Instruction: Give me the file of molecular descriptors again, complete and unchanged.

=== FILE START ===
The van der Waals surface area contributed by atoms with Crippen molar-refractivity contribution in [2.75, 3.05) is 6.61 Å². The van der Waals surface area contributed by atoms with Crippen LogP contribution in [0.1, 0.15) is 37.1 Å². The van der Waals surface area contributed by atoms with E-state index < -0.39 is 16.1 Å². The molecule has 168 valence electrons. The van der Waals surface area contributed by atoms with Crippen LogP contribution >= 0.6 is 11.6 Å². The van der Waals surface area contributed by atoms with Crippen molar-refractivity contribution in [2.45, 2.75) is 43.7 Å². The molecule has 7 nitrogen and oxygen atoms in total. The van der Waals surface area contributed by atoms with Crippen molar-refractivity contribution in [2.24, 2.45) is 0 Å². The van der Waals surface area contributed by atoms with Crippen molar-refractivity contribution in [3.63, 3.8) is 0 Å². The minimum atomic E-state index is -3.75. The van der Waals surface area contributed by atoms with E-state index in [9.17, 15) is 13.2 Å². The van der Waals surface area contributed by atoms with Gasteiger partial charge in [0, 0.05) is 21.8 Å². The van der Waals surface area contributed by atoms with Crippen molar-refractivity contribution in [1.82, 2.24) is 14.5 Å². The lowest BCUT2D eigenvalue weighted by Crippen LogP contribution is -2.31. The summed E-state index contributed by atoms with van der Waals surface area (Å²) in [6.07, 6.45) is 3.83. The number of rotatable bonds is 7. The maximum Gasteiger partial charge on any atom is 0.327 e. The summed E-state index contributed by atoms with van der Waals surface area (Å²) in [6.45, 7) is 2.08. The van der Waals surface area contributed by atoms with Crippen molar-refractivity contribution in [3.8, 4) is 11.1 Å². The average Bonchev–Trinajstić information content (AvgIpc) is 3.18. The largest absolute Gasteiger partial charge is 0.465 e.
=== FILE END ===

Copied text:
The van der Waals surface area contributed by atoms with Crippen molar-refractivity contribution in [2.75, 3.05) is 6.61 Å². The van der Waals surface area contributed by atoms with Crippen LogP contribution in [0.1, 0.15) is 37.1 Å². The van der Waals surface area contributed by atoms with E-state index < -0.39 is 16.1 Å². The molecule has 168 valence electrons. The van der Waals surface area contributed by atoms with Crippen LogP contribution >= 0.6 is 11.6 Å². The van der Waals surface area contributed by atoms with Crippen molar-refractivity contribution in [2.45, 2.75) is 43.7 Å². The molecule has 7 nitrogen and oxygen atoms in total. The van der Waals surface area contributed by atoms with Crippen molar-refractivity contribution in [2.24, 2.45) is 0 Å². The van der Waals surface area contributed by atoms with Crippen molar-refractivity contribution in [3.63, 3.8) is 0 Å². The minimum atomic E-state index is -3.75. The van der Waals surface area contributed by atoms with E-state index in [9.17, 15) is 13.2 Å². The van der Waals surface area contributed by atoms with Gasteiger partial charge in [0, 0.05) is 21.8 Å². The van der Waals surface area contributed by atoms with Crippen molar-refractivity contribution in [1.82, 2.24) is 14.5 Å². The lowest BCUT2D eigenvalue weighted by Crippen LogP contribution is -2.31. The summed E-state index contributed by atoms with van der Waals surface area (Å²) in [6.07, 6.45) is 3.83. The number of rotatable bonds is 7. The maximum Gasteiger partial charge on any atom is 0.327 e. The summed E-state index contributed by atoms with van der Waals surface area (Å²) in [6.45, 7) is 2.08. The van der Waals surface area contributed by atoms with Crippen molar-refractivity contribution in [3.8, 4) is 11.1 Å². The average Bonchev–Trinajstić information content (AvgIpc) is 3.18. The largest absolute Gasteiger partial charge is 0.465 e.